FAQs: Street Paving and Patching in Elkins

The City of Elkins Street Department performs patching of city streets, but repaving projects are typically contracted out. The city’s annual paving budget is typically about $100,000. Read on for the answers to frequently asked questions about the paving and patching of streets in Elkins.

How much paving does City of Elkins do each year?

Each year, the city budgets around $100,000 for street repaving. How much repaving that amount pays for varies due to price fluctuations. Also, sometimes streets must be milled before paving. Milling, or grinding off the top layer(s) of a road surface, is required when so many successive layers of asphalt have been applied that the road surface is getting too high compared to the curb line.

In 2020, it cost $60,000 to repave about five blocks of Davis Avenue. The cost breakdown was $45,000 for the asphalt and $15,000 for milling.

Some years there is more paving than other years. Why?

The main factors affecting each year’s paving operations are contractor availability and weather.

Contractor availability issues arise because the city uses the same paving contractors used by DOH for highway paving projects. Contractors generally prioritize the much larger DOH highway contracts and then turn to projects requested by smaller customers, such as the City of Elkins. (The city’s annual paving projects typically require about 1,000-1,500 tons of asphalt; weeks-long DOH projects might use that amount in a day.)

Because rainfall during the application of new asphalt can harm the integrity of the resulting surface, paving work is usually delayed when precipitation is expected. This can delay city paving projects directly or because a rainy paving season causes so many delays on DOH projects that contractors run out of time for smaller customers like City of Elkins.

As a result of one or both of these factors, it sometimes happens that no paving can be performed at all in a given year in Elkins.

Why doesn’t paving happen year-round?

Paving can only occur when hot-mix asphalt is being produced by asphalt plants. Asphalt production is driven by two factors: Weather and demand. If there are large paving contracts being worked on, the asphalt plants will produce hot-mix asphalt (HMA) as long as the weather stays warm enough. Once air and, more importantly, ground temperatures drop below the necessary minimum, paving must stop. At that point, asphalt plants usually suspend production until spring.

Why are some streets repaved more often than others? How does Elkins decide which streets to pave?

Each year’s paving budget is finite—typically about $100,000. This forces us to pick and choose carefully. Here are some of the considerations that go into selecting streets for repaving in a given year:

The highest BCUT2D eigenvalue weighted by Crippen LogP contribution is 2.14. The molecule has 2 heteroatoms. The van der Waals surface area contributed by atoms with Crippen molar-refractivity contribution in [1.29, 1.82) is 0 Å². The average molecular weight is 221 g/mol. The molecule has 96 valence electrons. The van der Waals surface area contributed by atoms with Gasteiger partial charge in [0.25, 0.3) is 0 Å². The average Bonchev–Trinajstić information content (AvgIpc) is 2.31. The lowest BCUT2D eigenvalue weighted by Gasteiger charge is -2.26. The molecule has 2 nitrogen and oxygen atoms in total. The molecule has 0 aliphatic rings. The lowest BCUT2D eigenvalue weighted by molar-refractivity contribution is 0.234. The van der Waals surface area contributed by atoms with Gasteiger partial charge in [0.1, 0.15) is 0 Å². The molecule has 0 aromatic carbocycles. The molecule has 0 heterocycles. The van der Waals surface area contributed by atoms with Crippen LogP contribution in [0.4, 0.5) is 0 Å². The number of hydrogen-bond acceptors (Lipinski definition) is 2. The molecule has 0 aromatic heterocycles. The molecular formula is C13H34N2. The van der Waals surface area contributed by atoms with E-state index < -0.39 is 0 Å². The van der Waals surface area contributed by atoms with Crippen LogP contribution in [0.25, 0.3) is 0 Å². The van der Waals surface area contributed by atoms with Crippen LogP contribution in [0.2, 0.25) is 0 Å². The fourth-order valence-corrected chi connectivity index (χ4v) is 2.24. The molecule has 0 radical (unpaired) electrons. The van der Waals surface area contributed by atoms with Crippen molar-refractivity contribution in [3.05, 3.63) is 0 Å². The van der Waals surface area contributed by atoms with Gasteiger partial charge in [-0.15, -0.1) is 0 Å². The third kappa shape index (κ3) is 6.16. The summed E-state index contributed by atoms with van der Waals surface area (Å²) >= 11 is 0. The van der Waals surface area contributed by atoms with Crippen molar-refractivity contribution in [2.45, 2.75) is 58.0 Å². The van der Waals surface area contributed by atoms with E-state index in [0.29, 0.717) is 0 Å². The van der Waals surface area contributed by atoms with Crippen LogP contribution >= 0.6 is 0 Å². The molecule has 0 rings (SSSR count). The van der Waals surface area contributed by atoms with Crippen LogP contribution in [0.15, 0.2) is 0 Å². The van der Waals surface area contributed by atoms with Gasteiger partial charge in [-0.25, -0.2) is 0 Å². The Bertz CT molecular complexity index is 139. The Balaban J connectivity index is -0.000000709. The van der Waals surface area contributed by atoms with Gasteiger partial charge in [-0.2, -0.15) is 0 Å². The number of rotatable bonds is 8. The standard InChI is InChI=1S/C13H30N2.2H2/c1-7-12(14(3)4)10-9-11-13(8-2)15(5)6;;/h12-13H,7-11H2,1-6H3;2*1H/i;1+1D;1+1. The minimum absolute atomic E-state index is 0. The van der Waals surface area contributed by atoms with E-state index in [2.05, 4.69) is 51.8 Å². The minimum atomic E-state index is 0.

• Traffic levels: If there are two streets with a similar level of need for repaving, it makes sense to pick the one that gets more traffic each day. A street with a higher volume of traffic will deteriorate more quickly, and more drivers will be affected as conditions worsen.
  • Base failure: In addition to the asphalt top layer of a road, there are base layers that provide the foundation for that surface. Base layers typically outlast many new applications of asphalt on top, but they do periodically need repair and replacement as well. Maintenance to base layers is a separate project from paving. If a road’s deterioration is due to a failing base layer, it makes no sense to replace the asphalt before the base layer can be repaired.
  • Utilities: Sewer, water, and gas infrastructure is located underneath most city streets. The state of the infrastructure underneath a given city street may require postponing repaving work. For example, the water mains under a certain block may be known to leak frequently; an upcoming project may require excavation of a sewer line; or the gas company may be planning repairs to its lines. If at all possible, City of Elkins tries not to repave streets that will have to be excavated again in the near future.

What about patching? How and when does the city apply patches instead of ordering a full repaving project?

When potholes are detected by city crews or reported by the public, the city does have the option to apply patches as a temporary measure until the street in question is determined eligible for repaving.

Patching can be performed using two different kinds of asphalt. One is called hot mix asphalt (HMA), which is basically the same material used by large-scale repaving projects.

HMA is applied by hand and hardens to structural strength, comparable to the strength of the overall roadway. HMA cannot be stored for any length of time, so it is only available during the time of year when asphalt plants are in production mode. HMA production typically stops in late fall, when ground temperatures drop too low for the application of this kind of asphalt.

The other kind of asphalt used for patching is cold mix asphalt (CMA). CMA can be stored for longer times but is not as effective as HMA. It does not harden to structural strength and deteriorates quickly under truck and other heavy traffic.

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